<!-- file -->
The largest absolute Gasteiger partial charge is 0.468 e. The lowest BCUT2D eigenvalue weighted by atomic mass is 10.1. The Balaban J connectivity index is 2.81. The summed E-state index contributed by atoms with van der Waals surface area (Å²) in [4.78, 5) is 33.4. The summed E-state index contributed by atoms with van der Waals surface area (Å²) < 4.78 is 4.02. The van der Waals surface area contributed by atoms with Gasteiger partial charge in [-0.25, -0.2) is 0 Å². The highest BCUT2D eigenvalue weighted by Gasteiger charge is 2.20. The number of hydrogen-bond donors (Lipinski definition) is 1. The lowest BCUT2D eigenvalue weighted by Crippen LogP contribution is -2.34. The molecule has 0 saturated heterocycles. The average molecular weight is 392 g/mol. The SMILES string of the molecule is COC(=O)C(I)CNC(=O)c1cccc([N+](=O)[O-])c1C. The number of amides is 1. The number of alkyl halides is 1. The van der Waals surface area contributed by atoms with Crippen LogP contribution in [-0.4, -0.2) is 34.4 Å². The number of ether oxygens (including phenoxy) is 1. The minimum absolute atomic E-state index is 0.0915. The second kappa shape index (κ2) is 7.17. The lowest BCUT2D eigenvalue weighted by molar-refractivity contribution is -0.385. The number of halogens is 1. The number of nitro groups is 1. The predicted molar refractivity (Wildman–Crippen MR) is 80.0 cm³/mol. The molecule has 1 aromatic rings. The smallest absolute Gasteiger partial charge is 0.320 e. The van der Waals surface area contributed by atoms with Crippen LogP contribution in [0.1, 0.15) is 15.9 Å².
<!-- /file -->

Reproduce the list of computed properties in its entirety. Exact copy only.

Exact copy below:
The largest absolute Gasteiger partial charge is 0.468 e. The lowest BCUT2D eigenvalue weighted by atomic mass is 10.1. The Balaban J connectivity index is 2.81. The summed E-state index contributed by atoms with van der Waals surface area (Å²) in [4.78, 5) is 33.4. The summed E-state index contributed by atoms with van der Waals surface area (Å²) < 4.78 is 4.02. The van der Waals surface area contributed by atoms with Gasteiger partial charge in [-0.25, -0.2) is 0 Å². The highest BCUT2D eigenvalue weighted by Gasteiger charge is 2.20. The number of hydrogen-bond donors (Lipinski definition) is 1. The lowest BCUT2D eigenvalue weighted by Crippen LogP contribution is -2.34. The molecule has 0 saturated heterocycles. The average molecular weight is 392 g/mol. The SMILES string of the molecule is COC(=O)C(I)CNC(=O)c1cccc([N+](=O)[O-])c1C. The number of amides is 1. The number of alkyl halides is 1. The van der Waals surface area contributed by atoms with Crippen LogP contribution in [-0.4, -0.2) is 34.4 Å². The number of ether oxygens (including phenoxy) is 1. The minimum absolute atomic E-state index is 0.0915. The second kappa shape index (κ2) is 7.17. The lowest BCUT2D eigenvalue weighted by molar-refractivity contribution is -0.385. The number of halogens is 1. The number of nitro groups is 1. The predicted molar refractivity (Wildman–Crippen MR) is 80.0 cm³/mol. The molecule has 1 aromatic rings. The smallest absolute Gasteiger partial charge is 0.320 e. The van der Waals surface area contributed by atoms with Crippen LogP contribution in [0.1, 0.15) is 15.9 Å².